- Groups have a chance to modify their budgets.
- Final decisions on allocations are made by the commission.
- Appeals can be made to Erika Cohen-Derr, director of the Center for Student Programs.
- If these guidelines are instituted for Spring 2012, this process will last from November 11 to December 5.
This method involves going over budgets twice in the pre-semester period. This system would necessitate increased communication among group, commissioner, and commission, which would only help the process. On the other hand, this is hella complicated and risks alienating smaller groups who don’t care much for dealing with Georgetown bureaucracy.
The plan also calls for the inclusion of the group’s mission in its budget. SAC has been accused of making judgement calls about groups’s missions when deciding on funding, and it is debatable whether the inclusion of a group’s mission statement in the budget would increase or diminish this tendency (and this is thinking in the long-term, when commissioners haven’t experienced being placed in rhetorical stocks during funding forums). A problem could arise if the commission were to adhere to strictly to the wording of the mission statement when evaluating programming.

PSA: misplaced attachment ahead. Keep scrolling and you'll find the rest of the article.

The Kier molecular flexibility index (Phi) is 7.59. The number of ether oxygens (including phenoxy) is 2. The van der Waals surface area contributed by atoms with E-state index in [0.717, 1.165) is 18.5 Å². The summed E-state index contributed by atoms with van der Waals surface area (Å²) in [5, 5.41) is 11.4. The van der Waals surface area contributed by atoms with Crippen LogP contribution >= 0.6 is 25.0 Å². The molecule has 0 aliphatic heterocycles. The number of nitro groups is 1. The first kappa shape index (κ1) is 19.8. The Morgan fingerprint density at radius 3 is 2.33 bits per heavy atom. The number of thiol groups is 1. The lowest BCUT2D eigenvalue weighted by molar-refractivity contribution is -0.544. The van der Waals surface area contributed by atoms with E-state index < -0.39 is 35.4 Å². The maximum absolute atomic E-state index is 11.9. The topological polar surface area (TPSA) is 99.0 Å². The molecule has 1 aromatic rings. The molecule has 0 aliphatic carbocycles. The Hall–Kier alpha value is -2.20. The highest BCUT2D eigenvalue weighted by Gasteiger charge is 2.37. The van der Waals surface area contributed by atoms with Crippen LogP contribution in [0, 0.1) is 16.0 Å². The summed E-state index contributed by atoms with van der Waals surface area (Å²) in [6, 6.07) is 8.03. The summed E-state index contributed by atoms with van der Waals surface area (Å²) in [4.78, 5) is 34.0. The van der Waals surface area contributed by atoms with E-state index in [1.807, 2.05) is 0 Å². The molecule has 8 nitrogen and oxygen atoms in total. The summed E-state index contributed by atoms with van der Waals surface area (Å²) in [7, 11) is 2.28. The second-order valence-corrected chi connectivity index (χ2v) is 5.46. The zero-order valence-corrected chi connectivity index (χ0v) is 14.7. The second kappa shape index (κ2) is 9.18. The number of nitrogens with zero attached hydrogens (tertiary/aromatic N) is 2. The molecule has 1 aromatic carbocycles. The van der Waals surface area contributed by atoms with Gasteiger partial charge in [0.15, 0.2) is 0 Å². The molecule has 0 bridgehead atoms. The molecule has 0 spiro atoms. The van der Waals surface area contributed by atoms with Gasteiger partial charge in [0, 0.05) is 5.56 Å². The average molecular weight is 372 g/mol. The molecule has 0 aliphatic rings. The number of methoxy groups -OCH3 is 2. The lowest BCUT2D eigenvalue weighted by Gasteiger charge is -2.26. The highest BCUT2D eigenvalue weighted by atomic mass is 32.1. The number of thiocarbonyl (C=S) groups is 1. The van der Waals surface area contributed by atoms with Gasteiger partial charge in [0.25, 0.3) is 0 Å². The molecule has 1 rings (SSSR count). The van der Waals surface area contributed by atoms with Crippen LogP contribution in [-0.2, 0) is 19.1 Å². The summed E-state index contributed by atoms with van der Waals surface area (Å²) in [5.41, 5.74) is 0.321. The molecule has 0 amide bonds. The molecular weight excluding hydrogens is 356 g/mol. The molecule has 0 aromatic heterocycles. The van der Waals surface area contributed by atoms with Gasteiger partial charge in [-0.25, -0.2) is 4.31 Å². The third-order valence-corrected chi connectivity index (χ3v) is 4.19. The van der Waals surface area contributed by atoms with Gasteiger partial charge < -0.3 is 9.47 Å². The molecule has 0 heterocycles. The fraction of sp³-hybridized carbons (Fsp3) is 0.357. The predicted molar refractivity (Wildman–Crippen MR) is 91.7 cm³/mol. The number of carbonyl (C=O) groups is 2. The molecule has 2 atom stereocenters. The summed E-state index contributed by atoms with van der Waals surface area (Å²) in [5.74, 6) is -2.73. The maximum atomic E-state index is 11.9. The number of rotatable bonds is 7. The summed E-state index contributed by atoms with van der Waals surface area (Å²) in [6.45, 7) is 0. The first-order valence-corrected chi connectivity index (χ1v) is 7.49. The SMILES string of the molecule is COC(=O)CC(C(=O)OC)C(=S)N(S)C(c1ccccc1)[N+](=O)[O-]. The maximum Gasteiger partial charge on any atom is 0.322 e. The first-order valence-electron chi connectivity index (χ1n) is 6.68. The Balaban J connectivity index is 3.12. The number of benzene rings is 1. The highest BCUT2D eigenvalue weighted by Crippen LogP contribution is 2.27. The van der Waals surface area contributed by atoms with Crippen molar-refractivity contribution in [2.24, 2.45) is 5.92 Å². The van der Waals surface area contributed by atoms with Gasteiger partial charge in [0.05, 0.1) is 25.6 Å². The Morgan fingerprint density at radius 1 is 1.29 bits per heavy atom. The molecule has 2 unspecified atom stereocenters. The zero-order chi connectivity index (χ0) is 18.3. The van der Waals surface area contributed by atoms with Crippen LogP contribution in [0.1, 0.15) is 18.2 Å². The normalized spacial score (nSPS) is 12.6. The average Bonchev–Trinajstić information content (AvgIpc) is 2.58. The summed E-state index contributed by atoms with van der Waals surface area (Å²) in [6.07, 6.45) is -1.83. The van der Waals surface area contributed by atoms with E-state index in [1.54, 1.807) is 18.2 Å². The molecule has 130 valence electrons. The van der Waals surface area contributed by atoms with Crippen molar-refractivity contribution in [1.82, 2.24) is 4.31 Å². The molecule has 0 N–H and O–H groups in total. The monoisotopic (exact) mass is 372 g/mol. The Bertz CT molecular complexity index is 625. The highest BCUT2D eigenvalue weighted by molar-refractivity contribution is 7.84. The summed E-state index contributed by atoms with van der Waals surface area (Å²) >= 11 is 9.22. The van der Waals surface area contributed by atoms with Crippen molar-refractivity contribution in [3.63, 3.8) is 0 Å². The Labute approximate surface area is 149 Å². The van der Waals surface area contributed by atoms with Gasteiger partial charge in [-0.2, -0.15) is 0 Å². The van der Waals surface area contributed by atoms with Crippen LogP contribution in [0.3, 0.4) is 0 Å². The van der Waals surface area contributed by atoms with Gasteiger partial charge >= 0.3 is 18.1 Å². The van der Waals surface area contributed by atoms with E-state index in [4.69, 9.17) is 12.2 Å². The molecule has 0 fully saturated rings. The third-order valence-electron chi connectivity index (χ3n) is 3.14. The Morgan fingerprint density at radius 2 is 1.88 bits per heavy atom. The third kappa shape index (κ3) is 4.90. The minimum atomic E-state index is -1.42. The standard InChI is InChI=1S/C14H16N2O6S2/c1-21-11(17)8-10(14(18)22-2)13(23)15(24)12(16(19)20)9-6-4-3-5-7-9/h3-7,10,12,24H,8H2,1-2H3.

This system is also similar to that of the programming arc, but groups would need to submit an Event Authorization form before each event in their budget. The Event Authorization form would be a simplified version of the Detailed Approval form, but instead of writing a paragraph explaining the event and how it contributes to the group’s mission, applicants would have to fill out 10 risk check-boxes. These boxes have items from the Office of Risk Management, like presence of alcohol, attendance over 200, and travel, and if any of the risk boxes are checked, the group would need to present the event in front of SAC. If none of them are checked, two commissioners can approve the event without the commission as a whole.